Analysis Of Channel Orange

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Channel Orange One of the artists that has inspired me to produce my own music is Frank Ocean with his second album, Channel Orange. The first time that I ever listened to the album back in 2012, I remember thinking, “Holy shi*t…I have never heard anything like this before in my life.” Telling a song-by-song story, his poetic lyrics about his personal sexuality, strip clubs, pregnancy, wealth, drugs, and corruption show Frank’s slightly strange perception of it all. That is one thing that really intrigued me the most. To have such real-life, and uncomforting situations spilled into a seventeen track album is really powerful. With this, you can relay any sort of message and perception you please as an artist. Although Frank had a good amount …show more content…
The biggest and most helpful person that went on this journey, though, was James Ryan Ho, better known as Malay. Although I could not find very much background information on the co-writer/producer, I found that he was born in Washington state in 1978, so he is currently thirty-eight years old. He was given the nickname Malay due to his father’s Asian decent. In the late 90’s, James began participating in the music industry, but it was not until 2005 that his first high-profile project was released in the soundtrack to Get Rich or Die Tryin’. This is when his career really began to take off. Since then he has produced many records for some of the most well known hip-hop and R&B artists of my generation, such as Danity Kane, John Legend, Mario, Big Boi, Fantasia, Yelawolf, Jamie Foxx, Frank Ocean, and many more. Some of the most notable works that have come from Malay include John Legend’s Evolver, Frank Ocean’s Channel Orange, and Zayn Malik’s Mind of Mine (Malay Music Producer, …show more content…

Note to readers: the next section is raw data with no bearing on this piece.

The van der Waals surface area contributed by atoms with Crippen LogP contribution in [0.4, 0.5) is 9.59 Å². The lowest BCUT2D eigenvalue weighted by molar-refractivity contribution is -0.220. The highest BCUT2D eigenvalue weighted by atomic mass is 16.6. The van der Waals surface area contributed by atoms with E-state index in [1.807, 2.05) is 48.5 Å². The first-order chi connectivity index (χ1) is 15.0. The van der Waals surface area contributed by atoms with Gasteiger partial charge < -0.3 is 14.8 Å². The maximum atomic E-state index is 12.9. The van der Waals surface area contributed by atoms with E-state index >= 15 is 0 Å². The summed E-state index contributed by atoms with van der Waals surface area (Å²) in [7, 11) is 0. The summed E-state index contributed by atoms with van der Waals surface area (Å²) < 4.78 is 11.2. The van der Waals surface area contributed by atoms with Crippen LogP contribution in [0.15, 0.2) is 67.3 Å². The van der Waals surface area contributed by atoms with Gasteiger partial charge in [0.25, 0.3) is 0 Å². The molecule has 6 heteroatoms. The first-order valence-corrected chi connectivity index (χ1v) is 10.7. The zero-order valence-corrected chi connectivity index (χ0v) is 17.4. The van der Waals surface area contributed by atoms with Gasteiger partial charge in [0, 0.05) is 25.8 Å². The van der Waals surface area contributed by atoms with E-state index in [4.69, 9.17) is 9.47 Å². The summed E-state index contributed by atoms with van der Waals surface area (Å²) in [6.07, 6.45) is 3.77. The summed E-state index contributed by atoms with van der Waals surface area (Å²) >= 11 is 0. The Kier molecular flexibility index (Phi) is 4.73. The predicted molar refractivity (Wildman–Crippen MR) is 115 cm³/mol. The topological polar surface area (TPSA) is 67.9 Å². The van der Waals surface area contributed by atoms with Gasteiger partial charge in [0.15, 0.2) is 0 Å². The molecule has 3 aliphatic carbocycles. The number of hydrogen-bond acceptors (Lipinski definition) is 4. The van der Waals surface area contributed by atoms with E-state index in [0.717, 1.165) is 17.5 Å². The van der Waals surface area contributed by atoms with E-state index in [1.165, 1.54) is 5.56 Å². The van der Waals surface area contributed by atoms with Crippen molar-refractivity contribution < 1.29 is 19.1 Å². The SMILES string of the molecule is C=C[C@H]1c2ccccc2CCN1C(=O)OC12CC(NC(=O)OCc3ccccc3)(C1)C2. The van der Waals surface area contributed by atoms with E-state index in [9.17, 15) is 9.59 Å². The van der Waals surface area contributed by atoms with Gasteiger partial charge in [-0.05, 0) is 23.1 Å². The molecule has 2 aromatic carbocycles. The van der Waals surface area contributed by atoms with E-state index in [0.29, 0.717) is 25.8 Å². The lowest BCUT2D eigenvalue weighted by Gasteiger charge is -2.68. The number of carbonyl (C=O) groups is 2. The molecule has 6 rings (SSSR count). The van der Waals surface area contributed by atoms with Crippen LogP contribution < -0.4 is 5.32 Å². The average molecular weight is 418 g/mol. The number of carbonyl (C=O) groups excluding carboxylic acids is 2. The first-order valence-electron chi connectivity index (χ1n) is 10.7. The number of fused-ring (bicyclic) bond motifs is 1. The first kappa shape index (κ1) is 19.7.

It all began the same way most albums begin, with a few great ideas and a couple instruments. There were days that Frank would come in with some lyrics, and Malay would pull up a keyboard and guitar to get some ideas floating around, and those were the days that the album began (Complex Magazine, 2012). By composing songs in this style, they did not have a bulk amount of songs that they had to choose and narrow down from. They had around twenty really heart-felt, well-planned songs, and that is how the songwriting process went for about three weeks (Discogs, 2016). According to Malay, after the song-writing process, Frank became an even more diligent worker and artist. He put the songs in order as he wanted over a year before the album was recorded, and once the recording began he went in a did vocals like a perfectionist for nine months straight (Complex Magazine, 2012). After the vocals were completed, Malay and Ocean went back into the tracks to rework and touch up their production. To touch up, they brought in some more live production, and cut out some of the extra and unnecessary guitars and bass. The producers would only work in order of the record, meaning that they never worked on a track out of order (Complex Magazine,

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